The show will go on
PUBLISHED: 12:56 17 July 2008 | UPDATED: 17:24 16 August 2010
WHEN West Wickham Operatic Society were told that their production of Les Miserables couldn t take place at Bromley s Churchill Theatre as planned, they were forced to make some critical decisions, writes Mark Campbell.
WHEN West Wickham Operatic Society were told that their production of Les Miserables couldn't take place at Bromley's Churchill Theatre as planned, they were forced to make some critical decisions, writes Mark Campbell.
With just two months' notice, the group had to find a venue large enough to house the 70+ cast, a 22-piece orchestra and an anticipated audience of 600 per night.
No such venue being forthcoming, they built their own!
Christened The Courtyard Theatre, a marquee tent was constructed in the grounds of Langley Park School for Girls in Beckenham, large enough to hold everyone involved.
But despite all the panic and hardship behind the scenes, this special student version of Les Miserables proved to be just as enjoyable as it would have been in a 'proper' theatre.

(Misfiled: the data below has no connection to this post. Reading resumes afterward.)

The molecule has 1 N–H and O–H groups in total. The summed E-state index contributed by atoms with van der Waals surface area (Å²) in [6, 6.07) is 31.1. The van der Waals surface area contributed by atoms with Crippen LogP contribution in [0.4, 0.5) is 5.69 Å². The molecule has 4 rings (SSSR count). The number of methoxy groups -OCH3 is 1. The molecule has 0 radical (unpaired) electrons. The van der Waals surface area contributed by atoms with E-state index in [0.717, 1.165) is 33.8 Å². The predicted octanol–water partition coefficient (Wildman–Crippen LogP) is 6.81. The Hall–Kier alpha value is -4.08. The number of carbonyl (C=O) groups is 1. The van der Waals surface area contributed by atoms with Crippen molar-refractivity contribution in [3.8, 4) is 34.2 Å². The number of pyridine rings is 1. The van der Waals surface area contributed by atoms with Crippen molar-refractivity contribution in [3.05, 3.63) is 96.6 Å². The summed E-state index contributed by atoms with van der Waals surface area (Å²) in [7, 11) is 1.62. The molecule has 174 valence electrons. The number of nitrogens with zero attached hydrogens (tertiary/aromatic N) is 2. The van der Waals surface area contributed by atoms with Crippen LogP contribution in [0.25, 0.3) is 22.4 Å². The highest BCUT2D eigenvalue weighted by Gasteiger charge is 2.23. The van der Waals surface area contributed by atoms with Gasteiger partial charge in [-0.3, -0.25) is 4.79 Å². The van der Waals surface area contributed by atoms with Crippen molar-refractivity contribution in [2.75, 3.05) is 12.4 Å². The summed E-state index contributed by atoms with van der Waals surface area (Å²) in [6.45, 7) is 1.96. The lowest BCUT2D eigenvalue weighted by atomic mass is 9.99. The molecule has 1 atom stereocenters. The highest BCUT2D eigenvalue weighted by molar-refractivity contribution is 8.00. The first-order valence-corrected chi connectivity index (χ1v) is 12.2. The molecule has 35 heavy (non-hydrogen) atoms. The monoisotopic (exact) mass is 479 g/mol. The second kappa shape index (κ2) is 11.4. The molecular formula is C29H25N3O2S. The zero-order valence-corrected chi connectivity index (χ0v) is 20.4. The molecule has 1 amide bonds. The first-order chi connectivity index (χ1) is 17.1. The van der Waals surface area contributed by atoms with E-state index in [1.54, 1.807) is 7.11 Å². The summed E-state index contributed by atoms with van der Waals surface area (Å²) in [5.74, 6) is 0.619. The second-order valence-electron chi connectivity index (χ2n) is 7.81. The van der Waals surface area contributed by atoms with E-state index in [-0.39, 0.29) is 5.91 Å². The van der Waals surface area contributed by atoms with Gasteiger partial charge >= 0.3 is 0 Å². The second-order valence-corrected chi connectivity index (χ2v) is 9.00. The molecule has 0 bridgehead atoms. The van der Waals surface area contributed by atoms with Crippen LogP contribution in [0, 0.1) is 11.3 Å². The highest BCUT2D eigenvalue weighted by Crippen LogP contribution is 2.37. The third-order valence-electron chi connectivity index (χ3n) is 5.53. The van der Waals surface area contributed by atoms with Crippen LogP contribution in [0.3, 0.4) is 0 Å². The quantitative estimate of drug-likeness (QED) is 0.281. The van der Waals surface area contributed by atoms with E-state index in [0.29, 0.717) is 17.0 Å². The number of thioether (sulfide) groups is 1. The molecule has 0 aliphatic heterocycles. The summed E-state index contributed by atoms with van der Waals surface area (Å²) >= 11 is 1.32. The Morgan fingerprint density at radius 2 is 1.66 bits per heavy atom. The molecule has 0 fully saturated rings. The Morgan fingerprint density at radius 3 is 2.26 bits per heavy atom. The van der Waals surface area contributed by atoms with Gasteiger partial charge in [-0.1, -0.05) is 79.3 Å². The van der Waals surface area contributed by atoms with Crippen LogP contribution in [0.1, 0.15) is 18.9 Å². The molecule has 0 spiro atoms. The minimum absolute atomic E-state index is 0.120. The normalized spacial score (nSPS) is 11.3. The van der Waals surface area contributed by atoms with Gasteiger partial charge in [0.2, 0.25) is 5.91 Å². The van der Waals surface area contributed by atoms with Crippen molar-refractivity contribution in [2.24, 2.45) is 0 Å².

Which is appropriate, considering the subject matter - a people "driven to the utmost limits of their resources".
Victor Hugo's famous novel was adapted by Alain Boublil and Claude-Michel Schönberg in 1980 with English lyrics by Herbery Kretzmer.
All the performers come from the two Langley Park Schools, and Ravens Wood School in Bromley.
It was immediately obvious how confident they all were on stage, which is impressive considering the highly complex nature of some of the music. This, after all, is a show without a single line of dialogue.
Of especial note were the strong vocals from Johnny Muir, Jarad Fortune and Amy Hunter.
Tom Williams, as the hero Valjean, came into his own with a moving rendition of 'Bring Him Home', demonstrating his clear tenor voice.
11-year-old Patrick Harty was wonderfully funny as the cheeky street urchin Gavroche (shades of Oliver Twist), making his death scene all the more poignant.
Directed by Kevin Gauntlett with musical direction by John Hargreaves, the show revelled in its big setpiece scenes, such as storming the barricades and the wedding finalé, and the enthusiasm of cast and crew could not have been faulted.
Only a slight problem with acoustics (from where I sat, the orchestra drowned out some of the singers) spoilt what was otherwise an excellent show and a remarkable success for all concerned.
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